First, there are 2 types of player sales. Academy products don't have transfer fees to account for, so they are very easy to show. Simply take whatever you received for the player in question and add it to your income. Players signed prior to 2010 are being accounted using this method as well, although there likely won't be significant fees from those players going forward.

What if we sold a guy that counts against FFP though? What do you do with the portion of their transfer fee still to be accounted for? It's fairly simple actually, but it does take a little math. Let's use Yossi Benayoun in this example, as he's likely to be sold this summer anyway. Let's say we sell Yossi for £1 million. We had Yossi on the books for £2 million this season. We'd take that total, subtract the £1 million from the sale, and Yossi would cost £1 million against the books this season.

So what if the player we sell is not in the last year of their deal? For this example we'll look at Fernando Torres. Torres through his first season and a half has seen £13.5 million go against the books. He's got 4 years and £36.5 million left to account for. Let's say we manged to sell Torres for £20 million tomorrow. How would we account for that? Well, we'd take all of the £36.5 million still owed to Torres, subtract the £20 million we just got for him, and record the £16.5 million as a 1 time loss for the 2012/13 season. Torres would never again count against the FFP books, we'd take the 1 time hit and move on.

This math would work for profits as well. If we take the same player (Torres) and sell him for the same £50 million we initially paid for him, the accounting works the same. We'd take the £36.5 million still needing to be accounted for on the books, subtract the £50 million we just sold the player for, and put the resulting £13.5 million in profit towards 2012/13. It's a 1 time profit, and Torres would disappear from the books entirely after the 2012/13 season.

This method of accounting for player sales helps to highlight the genius of what Chelsea are currently doing. We've spent a lot of money thus far this summer, no question about it. But using a player for 4-5 seasons and then selling him at a high point of his value is going to cut out a massive portion of our amortized transfer spending. Buying assets with resale value will literally allow Chelsea to continue spending on the transfer market in the future, buying guys like Luka Modric, Hulk, and Cavani just won't. Selling just 1 or 2 players for £15 million apiece can fund a pretty massive spending spree in the short term, as the sale of Yuri Zhirkov is enough to offset this season's amortized hit of every single player we've bought in the last 2 transfer windows combined. Buying young and selling off the surplus later will help Chelsea remain compliant, as it's actually a sustainable model.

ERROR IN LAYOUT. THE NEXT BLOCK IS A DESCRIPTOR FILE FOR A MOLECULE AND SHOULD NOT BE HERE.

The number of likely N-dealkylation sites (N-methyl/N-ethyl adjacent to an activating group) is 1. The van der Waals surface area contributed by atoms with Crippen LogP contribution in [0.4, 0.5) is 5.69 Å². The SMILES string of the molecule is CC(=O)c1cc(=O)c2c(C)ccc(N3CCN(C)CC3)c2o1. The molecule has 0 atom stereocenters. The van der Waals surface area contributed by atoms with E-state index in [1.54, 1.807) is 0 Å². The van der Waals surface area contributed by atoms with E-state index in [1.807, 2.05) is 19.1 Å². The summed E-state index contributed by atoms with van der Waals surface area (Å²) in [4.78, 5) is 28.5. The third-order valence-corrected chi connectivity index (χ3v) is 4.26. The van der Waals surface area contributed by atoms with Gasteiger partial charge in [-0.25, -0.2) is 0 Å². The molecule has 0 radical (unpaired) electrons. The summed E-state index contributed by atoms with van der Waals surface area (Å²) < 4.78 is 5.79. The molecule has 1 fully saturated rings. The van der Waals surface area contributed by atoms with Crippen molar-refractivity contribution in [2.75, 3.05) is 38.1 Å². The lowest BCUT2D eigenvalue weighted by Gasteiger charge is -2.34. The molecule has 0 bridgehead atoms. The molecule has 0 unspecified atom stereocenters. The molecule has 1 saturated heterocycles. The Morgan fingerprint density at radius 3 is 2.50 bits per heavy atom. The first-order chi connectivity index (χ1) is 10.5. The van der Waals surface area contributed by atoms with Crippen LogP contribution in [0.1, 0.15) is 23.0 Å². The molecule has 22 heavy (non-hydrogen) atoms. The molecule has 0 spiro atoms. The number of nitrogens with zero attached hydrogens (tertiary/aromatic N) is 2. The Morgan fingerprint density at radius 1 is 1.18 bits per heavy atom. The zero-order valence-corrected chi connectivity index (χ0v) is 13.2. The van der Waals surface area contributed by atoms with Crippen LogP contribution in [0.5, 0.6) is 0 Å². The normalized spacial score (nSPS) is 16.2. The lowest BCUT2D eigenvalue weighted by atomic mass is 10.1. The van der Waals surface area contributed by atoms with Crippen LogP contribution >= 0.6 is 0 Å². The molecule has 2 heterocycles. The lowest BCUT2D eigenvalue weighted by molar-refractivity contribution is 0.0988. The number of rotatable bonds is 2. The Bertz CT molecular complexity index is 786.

In the long run, complying with FFP will really come down to our ability to make smart decisions in the transfer market. Clubs can spend a lot of money as long as they make a lot of money as well, and having assets to sell that will help make up the difference will be important. There isn't a set amount of money that the club can spend this offseason, but the more they do, the more they will have to either make or save in the future. Using the amortization model of FFP accounting stresses the importance of making smart purchases, regardless of the initial cost of those buys.

Transfer fees are also only 1 factor in FFP, albeit a very important factor. Player wages are equally expensive in general, so those will also be a factor when UEFA looks at the books. As far as transfer fees are concerned though, Chelsea really aren't in a situation in which they really need to be worried about running afoul of UEFA in the near future. The English media may not care to do the math required to understand the situation, but it's really not all that dire. Clubs that buy smart will be able to spend big, we just have to avoid the Fernando Torres and Stuart Downing purchases of the world and we'll be ok going forward. Buy young, buy upside, and build a strong academy. Do all of those, and FFP will not be an issue.


Related: Chelsea aren't done spending / Follow us on Twitter